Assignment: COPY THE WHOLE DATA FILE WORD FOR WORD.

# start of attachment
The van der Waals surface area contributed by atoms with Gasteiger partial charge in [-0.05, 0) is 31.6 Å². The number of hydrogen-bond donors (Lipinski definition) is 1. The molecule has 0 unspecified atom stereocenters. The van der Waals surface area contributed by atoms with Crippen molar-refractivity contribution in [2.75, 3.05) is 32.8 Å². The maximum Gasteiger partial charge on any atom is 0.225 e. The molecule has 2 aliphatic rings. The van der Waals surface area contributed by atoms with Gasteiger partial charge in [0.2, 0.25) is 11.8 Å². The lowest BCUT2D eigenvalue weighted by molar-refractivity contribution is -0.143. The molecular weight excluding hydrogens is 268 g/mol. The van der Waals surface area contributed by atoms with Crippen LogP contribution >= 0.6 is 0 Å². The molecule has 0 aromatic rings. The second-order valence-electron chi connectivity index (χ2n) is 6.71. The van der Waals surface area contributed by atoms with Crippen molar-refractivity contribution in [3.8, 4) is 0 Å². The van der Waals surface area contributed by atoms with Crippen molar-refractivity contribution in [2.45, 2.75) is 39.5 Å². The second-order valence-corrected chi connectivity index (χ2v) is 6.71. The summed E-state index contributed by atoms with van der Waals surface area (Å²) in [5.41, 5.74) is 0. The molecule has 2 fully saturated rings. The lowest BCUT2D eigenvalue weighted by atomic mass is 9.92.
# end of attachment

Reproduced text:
The van der Waals surface area contributed by atoms with Gasteiger partial charge in [-0.05, 0) is 31.6 Å². The number of hydrogen-bond donors (Lipinski definition) is 1. The molecule has 0 unspecified atom stereocenters. The van der Waals surface area contributed by atoms with Crippen molar-refractivity contribution in [2.75, 3.05) is 32.8 Å². The maximum Gasteiger partial charge on any atom is 0.225 e. The molecule has 2 aliphatic rings. The van der Waals surface area contributed by atoms with Gasteiger partial charge in [0.2, 0.25) is 11.8 Å². The lowest BCUT2D eigenvalue weighted by molar-refractivity contribution is -0.143. The molecular weight excluding hydrogens is 268 g/mol. The van der Waals surface area contributed by atoms with Crippen LogP contribution >= 0.6 is 0 Å². The molecule has 0 aromatic rings. The second-order valence-electron chi connectivity index (χ2n) is 6.71. The van der Waals surface area contributed by atoms with Crippen molar-refractivity contribution in [3.8, 4) is 0 Å². The van der Waals surface area contributed by atoms with Crippen molar-refractivity contribution in [2.45, 2.75) is 39.5 Å². The second-order valence-corrected chi connectivity index (χ2v) is 6.71. The summed E-state index contributed by atoms with van der Waals surface area (Å²) in [5.41, 5.74) is 0. The molecule has 2 fully saturated rings. The lowest BCUT2D eigenvalue weighted by atomic mass is 9.92.